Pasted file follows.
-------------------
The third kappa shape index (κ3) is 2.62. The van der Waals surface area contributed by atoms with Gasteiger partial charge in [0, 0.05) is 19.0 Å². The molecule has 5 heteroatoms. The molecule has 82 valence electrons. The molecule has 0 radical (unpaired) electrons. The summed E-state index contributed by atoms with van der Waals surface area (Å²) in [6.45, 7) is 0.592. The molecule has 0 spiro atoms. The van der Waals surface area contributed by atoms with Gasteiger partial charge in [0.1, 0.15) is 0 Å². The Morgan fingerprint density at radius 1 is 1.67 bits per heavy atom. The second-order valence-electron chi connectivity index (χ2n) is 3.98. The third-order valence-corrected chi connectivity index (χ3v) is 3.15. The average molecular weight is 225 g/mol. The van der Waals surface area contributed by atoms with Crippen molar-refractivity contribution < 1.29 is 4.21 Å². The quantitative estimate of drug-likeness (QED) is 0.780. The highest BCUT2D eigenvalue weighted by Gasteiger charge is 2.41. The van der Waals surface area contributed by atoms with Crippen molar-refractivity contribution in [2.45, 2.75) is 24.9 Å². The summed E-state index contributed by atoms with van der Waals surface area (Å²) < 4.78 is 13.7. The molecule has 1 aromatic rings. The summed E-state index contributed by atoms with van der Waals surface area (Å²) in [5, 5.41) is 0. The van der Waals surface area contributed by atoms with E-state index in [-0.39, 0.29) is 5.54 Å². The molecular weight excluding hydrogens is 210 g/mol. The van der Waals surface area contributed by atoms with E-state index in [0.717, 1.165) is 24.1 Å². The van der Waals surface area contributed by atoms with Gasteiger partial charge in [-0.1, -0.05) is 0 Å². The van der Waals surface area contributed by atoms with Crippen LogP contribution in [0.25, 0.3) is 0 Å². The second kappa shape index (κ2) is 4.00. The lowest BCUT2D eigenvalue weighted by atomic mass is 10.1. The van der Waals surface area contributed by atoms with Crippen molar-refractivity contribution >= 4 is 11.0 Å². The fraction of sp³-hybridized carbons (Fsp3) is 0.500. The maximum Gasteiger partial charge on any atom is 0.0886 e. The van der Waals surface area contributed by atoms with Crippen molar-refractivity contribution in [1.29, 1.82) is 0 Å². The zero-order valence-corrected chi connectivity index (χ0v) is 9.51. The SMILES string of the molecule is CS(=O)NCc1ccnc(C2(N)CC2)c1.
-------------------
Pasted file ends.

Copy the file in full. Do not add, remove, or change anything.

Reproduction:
The third kappa shape index (κ3) is 2.62. The van der Waals surface area contributed by atoms with Gasteiger partial charge in [0, 0.05) is 19.0 Å². The molecule has 5 heteroatoms. The molecule has 82 valence electrons. The molecule has 0 radical (unpaired) electrons. The summed E-state index contributed by atoms with van der Waals surface area (Å²) in [6.45, 7) is 0.592. The molecule has 0 spiro atoms. The van der Waals surface area contributed by atoms with Gasteiger partial charge in [0.1, 0.15) is 0 Å². The Morgan fingerprint density at radius 1 is 1.67 bits per heavy atom. The second-order valence-electron chi connectivity index (χ2n) is 3.98. The third-order valence-corrected chi connectivity index (χ3v) is 3.15. The average molecular weight is 225 g/mol. The van der Waals surface area contributed by atoms with Crippen molar-refractivity contribution < 1.29 is 4.21 Å². The quantitative estimate of drug-likeness (QED) is 0.780. The highest BCUT2D eigenvalue weighted by Gasteiger charge is 2.41. The van der Waals surface area contributed by atoms with Crippen molar-refractivity contribution in [2.45, 2.75) is 24.9 Å². The summed E-state index contributed by atoms with van der Waals surface area (Å²) < 4.78 is 13.7. The molecule has 1 aromatic rings. The summed E-state index contributed by atoms with van der Waals surface area (Å²) in [5, 5.41) is 0. The van der Waals surface area contributed by atoms with E-state index in [-0.39, 0.29) is 5.54 Å². The molecular weight excluding hydrogens is 210 g/mol. The van der Waals surface area contributed by atoms with E-state index in [0.717, 1.165) is 24.1 Å². The van der Waals surface area contributed by atoms with Gasteiger partial charge in [-0.1, -0.05) is 0 Å². The van der Waals surface area contributed by atoms with Crippen LogP contribution in [0.25, 0.3) is 0 Å². The second kappa shape index (κ2) is 4.00. The lowest BCUT2D eigenvalue weighted by atomic mass is 10.1. The van der Waals surface area contributed by atoms with Crippen molar-refractivity contribution >= 4 is 11.0 Å². The fraction of sp³-hybridized carbons (Fsp3) is 0.500. The maximum Gasteiger partial charge on any atom is 0.0886 e. The van der Waals surface area contributed by atoms with Crippen molar-refractivity contribution in [1.29, 1.82) is 0 Å². The zero-order valence-corrected chi connectivity index (χ0v) is 9.51. The SMILES string of the molecule is CS(=O)NCc1ccnc(C2(N)CC2)c1.